Kushner, a rabbi who has written several books about Jewish spirituality for Jews (e.g., Invisible Lines of Connection: Sacred Stories of the Ordinary), was inspired to write this book by his friendship with an Episcopal priest, through whom he came to understand Jesus. Here he explains Jewish spirituality to Christians, focusing on four topics Creation, Torah, Commandment, and The Holy One and using stories and biblical references to teach readers about the subject. He discusses the Talmud and the Torah, revealing parallels between Christian and Jewish concepts. Through his lively style, he brings vast and difficult subjects into the lay reader's grasp, and because he explains complex ideas simply, plainly, and succinctly, prior knowledge about Judaism and spirituality is not necessary. Though the book is intended for Christians, anyone interested in learning about Jewish spirituality will enjoy this introduction. Recommended for all public libraries and for academic libraries where appropriate. Naomi Hafter, Enoch Pratt Free Lib., Baltimore (c) Copyright 2010. Library Journals LLC, a wholly owned subsidiary of Media Source, Inc. No redistribution permitted.



Chapter One OPENING YOUR EYES WHEN THE PEOPLE OF ISRAEL crossed through the Red Sea, they witnessed what some say was the greatest miracle that ever happened. On that day they saw a sight more awesome than all the visions of the prophets combined. The sea split and the waters stood like great walls, while Israel escaped to freedom on the distant shore. Awesome. But not for everyone.     According to ancient rabbinic legend, two people, Reuven and Shimon, hurried along among the crowd crossing through the sea. But they never once looked up. They noticed only that the ground beneath their feet was still a little muddy--like a beach at low tide.     "This is terrible!" said Reuven. "There's mud all over the place!"     "Disgusting!" said Shimon. "I'm in muck up to my ankles!"     "You know what?" replied Reuven. "When we were slaves in Egypt, we had to make our bricks out of mud, just like this!"     "Yeah," said Shimon. "There's no difference between being a slave in Egypt and being free here."     And so it went, Reuven and Shimon whining and complaining all the way across the bottom of the sea. For them there was no miracle, only mud. Their eyes were closed. Even though they walked right through it, they might as well have been asleep ( Midrash Exodus Rabba 24.1).     People see only what they're looking for and what they understand, not necessarily what lies in front of them. For example, if you see a television set, you know what it is and how it works. But imagine someone who has never seen a television. To such a person it would only be a strange and useless box. Imagine being in a video store, filled with movies and stories and music, and not even knowing it. How sad when something is right before your eyes, but you are asleep to it. It's like that with our world, too.     Something like this once happened to Jacob. He dreamed of a ladder joining heaven and earth. Angels were climbing up and down on it, and God appeared and spoke to Jacob. When he awoke the next morning, he was shaken and said to himself, "Surely God was in this very place all along, and I didn't even know it!" (Genesis 28:16).     The medieval French commentator Rabbi Shelomo Yitzchaki, known as Rashi (after the initials of his name), explained that Jacob meant: "If I had known God would be here, then I wouldn't have gone to sleep!"     Jewish spirituality invites us to wake up and open our eyes to the myriad beautiful, mysterious, and holy things happening all around us every day. Many of them are like little miracles: when we wake up and see the morning light, when we taste food and are nourished, when we learn from others and grow wise, when we embrace people we love and receive their affection in return, when we help those around us and feel good. All these and more are there for us every day. But we must open our eyes to see them; otherwise we only wind up being like Reuven and Shimon, only able to see mud.     Suppose, right now, your eyes are closed. How do you wake up? Excerpted from JEWISH SPIRITUALITY by LAWRENCE KUSHNER. Copyright © 2001 by Lawrence Kushner. Excerpted by permission. All rights reserved. No part of this excerpt may be reproduced or reprinted without permission in writing from the publisher.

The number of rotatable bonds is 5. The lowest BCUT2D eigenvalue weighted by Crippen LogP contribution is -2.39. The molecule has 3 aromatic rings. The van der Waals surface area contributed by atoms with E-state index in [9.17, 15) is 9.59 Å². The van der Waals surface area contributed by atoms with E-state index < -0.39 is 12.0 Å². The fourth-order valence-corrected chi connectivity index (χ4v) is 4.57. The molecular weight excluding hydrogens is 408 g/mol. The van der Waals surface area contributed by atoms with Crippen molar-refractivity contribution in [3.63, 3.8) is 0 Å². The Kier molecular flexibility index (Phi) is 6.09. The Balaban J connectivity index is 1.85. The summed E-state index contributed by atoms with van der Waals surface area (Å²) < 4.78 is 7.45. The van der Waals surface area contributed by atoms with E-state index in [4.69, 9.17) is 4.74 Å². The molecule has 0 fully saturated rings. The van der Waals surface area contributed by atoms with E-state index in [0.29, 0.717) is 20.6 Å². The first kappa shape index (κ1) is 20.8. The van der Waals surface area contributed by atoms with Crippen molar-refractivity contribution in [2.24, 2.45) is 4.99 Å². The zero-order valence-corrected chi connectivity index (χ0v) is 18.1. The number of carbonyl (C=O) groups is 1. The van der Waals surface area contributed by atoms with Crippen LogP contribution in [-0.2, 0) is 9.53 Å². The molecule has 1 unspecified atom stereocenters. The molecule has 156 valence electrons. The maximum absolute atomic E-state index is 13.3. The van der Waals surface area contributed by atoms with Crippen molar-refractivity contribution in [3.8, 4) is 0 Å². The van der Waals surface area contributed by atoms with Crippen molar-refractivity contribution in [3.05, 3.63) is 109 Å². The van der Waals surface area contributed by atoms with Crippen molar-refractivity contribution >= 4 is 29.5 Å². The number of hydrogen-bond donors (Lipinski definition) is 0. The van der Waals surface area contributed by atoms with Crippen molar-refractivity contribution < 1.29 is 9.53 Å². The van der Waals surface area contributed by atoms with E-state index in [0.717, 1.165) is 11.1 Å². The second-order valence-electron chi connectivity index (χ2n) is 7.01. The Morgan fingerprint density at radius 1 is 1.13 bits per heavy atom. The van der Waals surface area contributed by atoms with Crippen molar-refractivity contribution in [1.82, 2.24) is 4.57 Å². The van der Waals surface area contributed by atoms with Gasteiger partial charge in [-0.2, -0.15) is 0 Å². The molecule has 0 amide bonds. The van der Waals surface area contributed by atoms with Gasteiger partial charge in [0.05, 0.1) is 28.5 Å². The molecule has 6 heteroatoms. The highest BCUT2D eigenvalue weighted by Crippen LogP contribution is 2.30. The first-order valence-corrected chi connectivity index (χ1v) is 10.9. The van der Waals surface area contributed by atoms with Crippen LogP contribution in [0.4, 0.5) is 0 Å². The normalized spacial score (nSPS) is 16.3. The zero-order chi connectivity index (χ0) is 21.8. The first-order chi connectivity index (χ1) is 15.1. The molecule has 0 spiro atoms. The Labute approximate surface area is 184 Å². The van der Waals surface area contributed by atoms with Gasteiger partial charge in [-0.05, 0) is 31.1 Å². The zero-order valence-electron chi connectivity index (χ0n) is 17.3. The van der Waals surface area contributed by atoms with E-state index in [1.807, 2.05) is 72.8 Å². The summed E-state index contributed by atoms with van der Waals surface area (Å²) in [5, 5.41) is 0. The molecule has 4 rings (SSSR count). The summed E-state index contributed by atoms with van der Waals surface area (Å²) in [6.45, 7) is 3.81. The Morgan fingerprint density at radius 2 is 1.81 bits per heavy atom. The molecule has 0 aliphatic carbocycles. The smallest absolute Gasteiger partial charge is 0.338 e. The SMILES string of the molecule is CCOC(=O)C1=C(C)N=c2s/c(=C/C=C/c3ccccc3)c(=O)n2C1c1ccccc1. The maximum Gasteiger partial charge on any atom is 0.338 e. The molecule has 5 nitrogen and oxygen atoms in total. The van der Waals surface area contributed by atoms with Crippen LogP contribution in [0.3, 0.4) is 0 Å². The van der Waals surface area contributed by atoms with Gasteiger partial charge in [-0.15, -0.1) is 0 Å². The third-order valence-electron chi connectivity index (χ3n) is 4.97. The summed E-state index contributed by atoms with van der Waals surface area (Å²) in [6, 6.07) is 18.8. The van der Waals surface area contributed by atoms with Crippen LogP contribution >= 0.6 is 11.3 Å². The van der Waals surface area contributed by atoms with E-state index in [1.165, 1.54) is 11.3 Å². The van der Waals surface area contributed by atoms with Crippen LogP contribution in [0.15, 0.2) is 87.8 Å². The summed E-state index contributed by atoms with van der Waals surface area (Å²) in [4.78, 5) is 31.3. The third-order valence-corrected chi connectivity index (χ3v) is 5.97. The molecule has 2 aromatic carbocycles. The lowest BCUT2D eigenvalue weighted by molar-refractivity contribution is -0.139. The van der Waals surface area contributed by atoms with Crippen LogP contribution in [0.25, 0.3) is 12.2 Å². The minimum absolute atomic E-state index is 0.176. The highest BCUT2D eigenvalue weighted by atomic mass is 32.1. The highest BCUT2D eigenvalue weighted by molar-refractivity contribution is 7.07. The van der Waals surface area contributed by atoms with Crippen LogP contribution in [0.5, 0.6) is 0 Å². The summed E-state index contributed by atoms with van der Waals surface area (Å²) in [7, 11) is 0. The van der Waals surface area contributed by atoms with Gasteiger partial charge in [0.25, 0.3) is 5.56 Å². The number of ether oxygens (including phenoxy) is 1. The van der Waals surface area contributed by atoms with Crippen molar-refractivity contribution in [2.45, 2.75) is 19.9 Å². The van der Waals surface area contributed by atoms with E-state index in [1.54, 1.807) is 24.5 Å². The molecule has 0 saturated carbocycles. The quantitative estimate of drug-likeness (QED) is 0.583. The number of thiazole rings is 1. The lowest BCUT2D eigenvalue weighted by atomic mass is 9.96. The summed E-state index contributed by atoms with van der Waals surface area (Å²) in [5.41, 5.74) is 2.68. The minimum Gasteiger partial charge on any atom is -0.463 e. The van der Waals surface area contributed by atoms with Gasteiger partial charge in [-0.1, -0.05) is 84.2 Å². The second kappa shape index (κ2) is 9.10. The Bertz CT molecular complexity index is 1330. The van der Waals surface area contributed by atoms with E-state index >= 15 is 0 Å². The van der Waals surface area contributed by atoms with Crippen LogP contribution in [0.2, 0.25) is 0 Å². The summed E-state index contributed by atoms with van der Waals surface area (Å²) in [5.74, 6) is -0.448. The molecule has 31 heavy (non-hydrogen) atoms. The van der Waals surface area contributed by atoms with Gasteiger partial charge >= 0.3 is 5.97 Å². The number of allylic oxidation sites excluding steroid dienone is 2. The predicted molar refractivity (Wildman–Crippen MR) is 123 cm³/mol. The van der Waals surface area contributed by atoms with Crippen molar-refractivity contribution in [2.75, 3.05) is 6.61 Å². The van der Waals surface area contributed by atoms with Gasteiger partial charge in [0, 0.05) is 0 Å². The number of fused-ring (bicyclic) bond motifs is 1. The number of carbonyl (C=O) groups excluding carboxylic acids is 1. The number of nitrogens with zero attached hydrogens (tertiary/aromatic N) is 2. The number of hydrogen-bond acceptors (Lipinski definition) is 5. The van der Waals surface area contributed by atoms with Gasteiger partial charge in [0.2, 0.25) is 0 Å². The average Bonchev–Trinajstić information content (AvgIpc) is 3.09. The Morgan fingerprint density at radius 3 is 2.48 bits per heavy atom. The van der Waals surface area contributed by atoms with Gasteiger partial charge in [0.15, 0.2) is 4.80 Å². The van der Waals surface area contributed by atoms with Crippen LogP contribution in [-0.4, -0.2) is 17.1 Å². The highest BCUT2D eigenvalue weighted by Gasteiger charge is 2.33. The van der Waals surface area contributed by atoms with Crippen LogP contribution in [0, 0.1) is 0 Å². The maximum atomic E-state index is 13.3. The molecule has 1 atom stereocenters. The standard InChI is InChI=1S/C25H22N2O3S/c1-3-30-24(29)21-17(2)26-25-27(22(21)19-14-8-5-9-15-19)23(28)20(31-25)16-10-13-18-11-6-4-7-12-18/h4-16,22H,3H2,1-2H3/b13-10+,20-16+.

Table of Contents

Introductionp. 9
Part 1 Creation
1 Opening Your Eyesp. 19
2 Paying Attentionp. 23
3 One Hidden Everywherep. 27
4 Everything Is Connectedp. 31
Part 2 Torah
5 A Blueprint for Creationp. 37
6 The Silence of Sinaip. 41
7 Infinite Understandingp. 45
8 Orchard of Wordsp. 49
Part 3 Commandment
9 Doing and Understandingp. 55
10 Repairing the Worldp. 59
11 The Hands of Godp. 63
12 Drawing Closep. 67
Part 4 The Holy One
13 The Self of the Universep. 73
14 The Whirlwindp. 77
15 Praying God's Prayersp. 81
16 Being Herep. 83
17 Returning Homep. 87
Afterwordp. 93
Suggestions for Further Readingp. 101
About Jewish Lightsp. 104